This month we look at four towns, the Quad Cities of the Iron Range. Virginia was named after the state - many of the lumbermen who settled in the area were from Virginia, it seems. Almost nine thousand residents, down from 15K in 1960. It's the birthplace of Chris Pratt. whose father worked the mines until that business dwindled.

This would have been familiar to someone in 1950. Except for the emptiness.

There's still a Thrifty White Pharmacy in town. Reviews vary from "Awesome service!!!" to "horrid service bitch," which suggests you could actually have a really good Service Bitch.

The front:


An obit for Elder Metsa:

His father soon built the Log Cabin Tavern in Angora, which has survived the recent redesign of Highway 53. They lived for a short time in the attached residence, and then moved to Virginia when his father purchased the Roosevelt Bar on the 200 block of Chestnut Street. The windows of their four-room apartment today look out over Chestnut Street beneath the words, “Svea Block, 1900.” Adjacent to their apartment were a couple dozen small rooms that were rented out to boarders, for whom Elder’s mother cooked meals.

Who names a baby Elder?

The Roman Block, built in 1914:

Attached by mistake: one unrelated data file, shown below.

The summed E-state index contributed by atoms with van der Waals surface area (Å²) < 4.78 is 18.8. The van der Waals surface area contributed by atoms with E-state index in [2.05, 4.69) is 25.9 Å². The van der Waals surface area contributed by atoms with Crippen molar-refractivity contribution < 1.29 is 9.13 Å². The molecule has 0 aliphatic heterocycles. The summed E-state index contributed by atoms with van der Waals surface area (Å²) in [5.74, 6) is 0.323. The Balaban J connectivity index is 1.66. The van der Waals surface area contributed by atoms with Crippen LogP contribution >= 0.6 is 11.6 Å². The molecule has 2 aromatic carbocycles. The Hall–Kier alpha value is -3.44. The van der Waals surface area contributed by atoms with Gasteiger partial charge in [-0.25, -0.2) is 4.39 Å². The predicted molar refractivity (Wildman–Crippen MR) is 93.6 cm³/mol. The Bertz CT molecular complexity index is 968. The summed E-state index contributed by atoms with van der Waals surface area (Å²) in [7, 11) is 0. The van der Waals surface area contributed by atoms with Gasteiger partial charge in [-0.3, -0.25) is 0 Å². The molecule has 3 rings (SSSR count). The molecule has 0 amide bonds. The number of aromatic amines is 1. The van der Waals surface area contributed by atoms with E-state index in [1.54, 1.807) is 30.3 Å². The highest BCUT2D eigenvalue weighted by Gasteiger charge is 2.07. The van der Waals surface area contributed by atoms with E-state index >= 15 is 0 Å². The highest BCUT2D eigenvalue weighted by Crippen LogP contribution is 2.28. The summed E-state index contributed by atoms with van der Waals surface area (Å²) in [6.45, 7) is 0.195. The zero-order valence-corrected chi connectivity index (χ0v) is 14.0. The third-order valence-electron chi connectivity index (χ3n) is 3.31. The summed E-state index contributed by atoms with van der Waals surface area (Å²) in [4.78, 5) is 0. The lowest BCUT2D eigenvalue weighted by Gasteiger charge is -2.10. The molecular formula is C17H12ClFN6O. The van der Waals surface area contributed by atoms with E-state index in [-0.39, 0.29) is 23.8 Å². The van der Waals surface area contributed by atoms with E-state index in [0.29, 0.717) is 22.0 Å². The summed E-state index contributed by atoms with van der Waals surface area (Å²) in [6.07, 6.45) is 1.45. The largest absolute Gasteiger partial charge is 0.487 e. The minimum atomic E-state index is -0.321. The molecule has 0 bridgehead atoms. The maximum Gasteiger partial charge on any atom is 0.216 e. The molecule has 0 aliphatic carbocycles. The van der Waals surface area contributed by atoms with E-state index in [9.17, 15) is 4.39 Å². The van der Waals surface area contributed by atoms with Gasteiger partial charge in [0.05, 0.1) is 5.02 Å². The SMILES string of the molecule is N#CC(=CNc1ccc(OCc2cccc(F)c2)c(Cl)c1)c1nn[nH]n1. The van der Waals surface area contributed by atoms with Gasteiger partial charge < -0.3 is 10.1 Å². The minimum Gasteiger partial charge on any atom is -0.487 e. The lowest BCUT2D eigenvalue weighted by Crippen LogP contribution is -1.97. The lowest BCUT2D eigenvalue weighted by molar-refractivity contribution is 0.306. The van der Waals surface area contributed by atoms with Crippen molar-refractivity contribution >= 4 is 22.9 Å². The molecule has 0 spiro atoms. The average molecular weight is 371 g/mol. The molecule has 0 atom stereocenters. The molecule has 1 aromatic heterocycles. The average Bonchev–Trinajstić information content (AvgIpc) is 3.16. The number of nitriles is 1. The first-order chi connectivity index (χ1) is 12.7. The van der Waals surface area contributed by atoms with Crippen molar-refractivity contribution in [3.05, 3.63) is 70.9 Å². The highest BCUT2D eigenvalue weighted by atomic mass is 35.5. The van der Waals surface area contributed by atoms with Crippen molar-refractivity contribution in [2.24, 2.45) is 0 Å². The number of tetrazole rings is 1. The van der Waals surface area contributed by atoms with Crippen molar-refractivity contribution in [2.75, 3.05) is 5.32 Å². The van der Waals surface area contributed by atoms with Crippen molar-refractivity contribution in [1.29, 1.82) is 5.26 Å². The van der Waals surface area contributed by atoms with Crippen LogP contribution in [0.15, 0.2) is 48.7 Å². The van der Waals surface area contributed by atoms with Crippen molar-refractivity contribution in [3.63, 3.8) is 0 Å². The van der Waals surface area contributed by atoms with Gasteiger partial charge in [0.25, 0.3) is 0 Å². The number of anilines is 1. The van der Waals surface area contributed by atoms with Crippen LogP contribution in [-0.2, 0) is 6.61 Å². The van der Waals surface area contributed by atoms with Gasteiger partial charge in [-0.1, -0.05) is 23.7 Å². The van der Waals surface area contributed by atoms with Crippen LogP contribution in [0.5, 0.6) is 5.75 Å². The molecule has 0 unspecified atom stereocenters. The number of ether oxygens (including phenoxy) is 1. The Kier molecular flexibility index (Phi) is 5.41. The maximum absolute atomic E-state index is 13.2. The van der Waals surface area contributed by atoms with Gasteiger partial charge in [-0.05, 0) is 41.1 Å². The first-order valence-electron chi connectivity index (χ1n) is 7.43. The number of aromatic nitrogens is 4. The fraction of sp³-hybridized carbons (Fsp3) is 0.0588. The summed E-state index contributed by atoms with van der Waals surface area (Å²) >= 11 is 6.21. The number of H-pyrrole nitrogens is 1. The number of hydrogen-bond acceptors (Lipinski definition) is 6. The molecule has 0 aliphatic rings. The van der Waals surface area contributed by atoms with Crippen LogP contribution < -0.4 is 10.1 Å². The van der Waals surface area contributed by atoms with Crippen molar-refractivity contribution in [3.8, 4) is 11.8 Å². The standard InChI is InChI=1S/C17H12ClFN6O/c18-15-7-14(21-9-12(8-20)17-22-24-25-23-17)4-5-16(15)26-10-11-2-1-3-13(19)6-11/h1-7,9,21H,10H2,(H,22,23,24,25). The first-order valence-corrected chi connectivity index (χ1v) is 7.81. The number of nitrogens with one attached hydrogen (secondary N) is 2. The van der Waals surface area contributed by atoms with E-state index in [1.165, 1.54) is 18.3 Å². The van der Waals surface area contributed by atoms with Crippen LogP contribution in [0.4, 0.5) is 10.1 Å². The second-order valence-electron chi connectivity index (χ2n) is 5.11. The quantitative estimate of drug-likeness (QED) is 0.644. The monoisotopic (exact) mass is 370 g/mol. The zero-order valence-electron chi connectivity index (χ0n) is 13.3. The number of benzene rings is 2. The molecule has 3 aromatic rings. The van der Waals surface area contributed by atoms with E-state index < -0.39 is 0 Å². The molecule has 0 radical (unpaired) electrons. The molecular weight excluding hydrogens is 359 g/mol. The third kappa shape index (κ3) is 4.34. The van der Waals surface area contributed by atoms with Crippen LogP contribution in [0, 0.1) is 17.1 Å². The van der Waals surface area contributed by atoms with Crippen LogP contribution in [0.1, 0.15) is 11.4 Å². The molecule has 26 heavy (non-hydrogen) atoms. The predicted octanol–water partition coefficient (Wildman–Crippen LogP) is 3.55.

From this account of Iron Range Jewish heritage:

Built in 1914 by Joseph Roman, it initially housed the Rex Theater, which was operated by his wife, Katherine Roman, and the Roman Clothing Store

A theater, eh? Does the city have any others?

Oh, just you wait.

A relic, a survivor, a wonderful piece of 30s style:

It had a website, but it seems to be gone. Some entries call it "cafe" and others "bar." No reason it can't be both, but the sign in the window says 'Rummage Sale" - which suggests it's neither.

From the height of the city's ambition and confidence: the First National Bank.

The ground floor was remodeled during the era of modern barbarity. There's a name on the ground floor, on the right: T Square.

The website's logo, and URL, calls it the T Squared.

Old pictures call it the Tini Square.

I'll bet people still call it The First National Bank. More here, with some lovely photos.

Somewhere you'll find a 60s storefront called the Shoery, selling boots:

That name was so popular for a while, but it dates back to the teens and early 20s. It had a post-war vogue, and then seemed to die along with downtowns.

This . . . is fantastic.

If you wanted to design a building for Hortas and their offspring, this would be perfect.

The mines aren't what they used to be.

Sights like these weigh on the hearts of people who remember what the facade used to say, and what they used to sell.

They didn't exactly committ to the idea, as you see when you turn the corner:

Note the old window - I doubt it was original. Might have been a 30s or 40s addition.

Wouldn't be a Main Street entry without a little Buckaroo Revival, eh?


Really brought something to the building, didn't it?

The building on the corner has no name; whatever was written on the cornice fell off, or was removed.


Man named TwoCrow got stabbed there in '10.

Now then: the theater.

Oh my yes. Liebenberg & Kaplan, 1938.

Interior photos here.

If you're curious about the name: Minnesota Amusement Corporation.

Want more? Here's Virginia.